Why is Men at Work’s Business as Usual on my best 1,000 albums ever list?
Who can it be now? Why, it’s the band from down under, of course.
Some stats & info about Men at Work – Business as Usual
- What kind of musical stylings does this album represent? Rock, Rock Music, Pop, Pop Music, New Wave, Australian Bands
- Rolling Stone’s greatest 500 albums ranking – not ranked!
- All Music’s rating – 4.5 out of 5 stars
- When was Business as Usual released? 1981
- My ranking, the one you’re reading right now – #810 out of 1,000
Men at Work’s Business as Usual on Spotify
What does the “best 1,000 albums ever” mean and why are you doing this?
Yeah, I know it’s audacious, a little crazy (okay, maybe a lot cray cray), bordering on criminal nerdery.
But here’s what it’s NOT: a definitive list of the Greatest Albums of All-Time. This is 100% my own personal super biased, incredibly subjective take on what my top 1,000 albums are, ranked in painstaking order over the course of doing research for nearly a year, Rob from High Fidelity style. Find out more about why I embarked on a best 1,000 albums ever project.
What does Men at Work’s Business as Usual mean to me? What does it make me feel? Why is it exciting or compelling?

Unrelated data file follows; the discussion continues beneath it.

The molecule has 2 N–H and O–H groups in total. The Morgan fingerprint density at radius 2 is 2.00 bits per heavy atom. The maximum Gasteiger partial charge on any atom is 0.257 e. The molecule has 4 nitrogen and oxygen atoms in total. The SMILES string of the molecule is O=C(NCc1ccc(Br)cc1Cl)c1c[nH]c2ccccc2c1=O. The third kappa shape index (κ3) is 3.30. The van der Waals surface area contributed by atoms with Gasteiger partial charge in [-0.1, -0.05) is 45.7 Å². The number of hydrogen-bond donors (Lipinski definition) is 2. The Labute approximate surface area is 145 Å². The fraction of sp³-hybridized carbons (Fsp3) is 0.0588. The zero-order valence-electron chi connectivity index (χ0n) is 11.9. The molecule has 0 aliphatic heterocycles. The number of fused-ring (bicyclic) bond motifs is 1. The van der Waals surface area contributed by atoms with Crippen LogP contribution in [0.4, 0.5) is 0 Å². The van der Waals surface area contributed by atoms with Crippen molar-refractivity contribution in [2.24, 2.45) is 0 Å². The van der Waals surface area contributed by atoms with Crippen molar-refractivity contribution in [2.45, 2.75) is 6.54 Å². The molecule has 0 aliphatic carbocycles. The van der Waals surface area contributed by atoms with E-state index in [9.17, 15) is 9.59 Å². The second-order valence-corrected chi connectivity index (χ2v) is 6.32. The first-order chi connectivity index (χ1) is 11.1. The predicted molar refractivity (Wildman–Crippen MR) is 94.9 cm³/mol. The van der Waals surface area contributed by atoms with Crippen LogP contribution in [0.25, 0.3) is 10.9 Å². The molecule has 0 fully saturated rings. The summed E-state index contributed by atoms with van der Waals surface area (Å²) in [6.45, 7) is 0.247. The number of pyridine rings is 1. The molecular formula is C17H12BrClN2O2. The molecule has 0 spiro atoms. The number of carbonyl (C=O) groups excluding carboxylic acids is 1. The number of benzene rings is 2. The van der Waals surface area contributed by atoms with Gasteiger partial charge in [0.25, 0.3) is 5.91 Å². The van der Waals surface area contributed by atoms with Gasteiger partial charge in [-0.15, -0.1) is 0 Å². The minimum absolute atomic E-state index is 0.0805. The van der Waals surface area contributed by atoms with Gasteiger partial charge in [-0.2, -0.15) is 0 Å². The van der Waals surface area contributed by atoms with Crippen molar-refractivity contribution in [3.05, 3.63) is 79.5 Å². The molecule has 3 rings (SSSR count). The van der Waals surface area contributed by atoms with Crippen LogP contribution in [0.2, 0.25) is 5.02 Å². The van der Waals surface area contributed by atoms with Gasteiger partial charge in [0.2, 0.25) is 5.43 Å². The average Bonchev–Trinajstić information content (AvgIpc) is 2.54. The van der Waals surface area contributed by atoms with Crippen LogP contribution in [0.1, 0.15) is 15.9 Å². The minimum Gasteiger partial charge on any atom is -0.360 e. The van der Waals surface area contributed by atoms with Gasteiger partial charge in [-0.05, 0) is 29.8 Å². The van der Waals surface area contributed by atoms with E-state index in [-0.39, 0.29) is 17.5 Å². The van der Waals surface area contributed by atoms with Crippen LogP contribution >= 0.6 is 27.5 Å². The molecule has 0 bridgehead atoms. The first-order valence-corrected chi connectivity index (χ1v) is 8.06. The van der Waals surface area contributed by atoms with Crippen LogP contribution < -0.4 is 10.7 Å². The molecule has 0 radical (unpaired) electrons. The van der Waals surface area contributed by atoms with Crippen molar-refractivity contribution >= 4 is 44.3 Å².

Growing up, I always naturally associated two at-the-time huge songs: Men at Work’s “Down Under,” and Men Without at Hats’ “Safety Dance,” and I think I vaguely assumed that both bands were from Australia. Of course, it turns out that Men Without Hats hail from Canada whereas Men at Work do their thing… well, you know, if you know the song. Which holds up great, too, as it turns out.
There are many amazing and hilarious things about the video, but I’ll just point out the guy playing a flute while sitting on a tree branch, with a stuff animal koala strung up next to his head because… Australia?
Here’s the “Safety Dance” video, which is gloriously strange and fantastic in its own right.
But back to Business… As Usual, as it were. “Down Under” and “Who Can It Be Now?” were both smash hits and put the band on the map, so to speak, in the U.S. Here’s the saxophone-driven latter, the riff of which will absolutely get stuck in your head. The percussive guitar and Colin Hay’s vocals give this a chill Australian version of The Police vibe.
What’s a little surprising about Business As Usual is how well the rest of the album holds up. I’m a huge fan of “Helpless Automaton,” for example, which has a little bit of a Devo vibe and leans into the band’s new wave leanings.
And “Catch A Star” is a fun Aussie-style pop song.